OEHHA Proposes Updates To Prop 65’s Short-Form Warning Labels
Last month, California’s Office of Environmental Health Hazard Assessment (OEHHA) issued proposed changes to regulations governing Proposition 65’s safe harbor warnings for consumer product exposures. If adopted, the revisions would impose substantial limitations on the use of the short-form warning and allow the short form’s use for foods. Comments on the proposed revisions are due by March 8.
Prop 65 regulations place the responsibility for providing consumer product warnings on the manufacturers, producers, packagers, importers, suppliers or distributors of consumer products. These businesses must either provide a warning on the product label or labeling, or provide their direct customers or retailers with a written notice and warning materials to notify consumers. OEHHA adopted “Article 6: Clear and Reasonable Warnings” requirements in 2016, which establish the elements of safe harbor warnings deemed to meet statutory standards of “clear and reasonable.” Under the article, manufacturers are allowed to use short-form warnings which do not require the naming of specific chemicals. This requirement was established so that warnings could be applied to products with limited label space, but did not impose any label size limits.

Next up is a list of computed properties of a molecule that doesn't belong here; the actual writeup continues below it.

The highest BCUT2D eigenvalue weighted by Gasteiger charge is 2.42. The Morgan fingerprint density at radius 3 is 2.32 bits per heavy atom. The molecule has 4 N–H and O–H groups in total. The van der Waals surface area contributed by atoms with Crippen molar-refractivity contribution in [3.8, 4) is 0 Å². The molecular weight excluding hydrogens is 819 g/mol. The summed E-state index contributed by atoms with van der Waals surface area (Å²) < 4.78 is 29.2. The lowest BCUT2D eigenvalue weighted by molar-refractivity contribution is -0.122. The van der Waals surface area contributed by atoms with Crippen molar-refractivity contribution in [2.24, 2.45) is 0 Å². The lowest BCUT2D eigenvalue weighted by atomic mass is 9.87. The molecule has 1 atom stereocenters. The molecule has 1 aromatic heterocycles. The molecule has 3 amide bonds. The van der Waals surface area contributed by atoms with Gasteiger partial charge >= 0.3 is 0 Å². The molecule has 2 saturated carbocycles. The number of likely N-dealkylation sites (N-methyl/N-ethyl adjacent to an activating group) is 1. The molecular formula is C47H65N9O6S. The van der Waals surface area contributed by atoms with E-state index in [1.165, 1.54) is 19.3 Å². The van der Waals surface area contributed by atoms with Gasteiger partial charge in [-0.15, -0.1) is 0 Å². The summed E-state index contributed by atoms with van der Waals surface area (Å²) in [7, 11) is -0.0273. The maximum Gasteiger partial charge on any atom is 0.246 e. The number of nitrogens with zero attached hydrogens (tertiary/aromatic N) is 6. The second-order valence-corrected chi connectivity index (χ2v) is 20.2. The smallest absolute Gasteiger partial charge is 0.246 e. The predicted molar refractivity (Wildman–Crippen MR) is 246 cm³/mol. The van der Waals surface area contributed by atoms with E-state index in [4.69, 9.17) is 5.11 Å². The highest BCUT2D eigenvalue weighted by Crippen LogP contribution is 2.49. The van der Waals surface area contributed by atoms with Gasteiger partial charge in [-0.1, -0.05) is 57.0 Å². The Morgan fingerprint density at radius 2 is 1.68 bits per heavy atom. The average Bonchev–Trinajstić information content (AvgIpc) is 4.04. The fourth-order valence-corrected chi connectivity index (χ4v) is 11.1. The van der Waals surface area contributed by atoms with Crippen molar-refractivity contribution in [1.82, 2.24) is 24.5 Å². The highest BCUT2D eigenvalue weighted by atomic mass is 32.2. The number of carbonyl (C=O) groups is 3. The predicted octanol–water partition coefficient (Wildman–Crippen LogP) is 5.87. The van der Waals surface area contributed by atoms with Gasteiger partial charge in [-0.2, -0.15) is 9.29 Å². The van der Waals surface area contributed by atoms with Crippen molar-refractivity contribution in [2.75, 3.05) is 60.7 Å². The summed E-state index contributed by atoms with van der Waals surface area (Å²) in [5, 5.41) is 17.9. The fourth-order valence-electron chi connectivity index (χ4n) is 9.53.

OEHHA issued its proposed amendment over concerns about the wide-spread use of short-form warnings by manufacturers. The amended requirements would limit their use by clarifying when and how short-form warnings can be used. It would only allow the short-form warning on products with five square inches or less of "label space" and when the standard warning will not fit, prohibit the short-form warning for Internet and catalog sales, require that the identity of at least one chemical per relevant toxicity endpoint be included in the short-form warning, and clarifies that short-form warnings may be used on food products.
OEHHA has proposed a one-year transition period before the new requirements would become effective, and products bearing the current short-form warning would be allowed to be sold after the effective date of the regulations if they were manufactured prior to the effective date.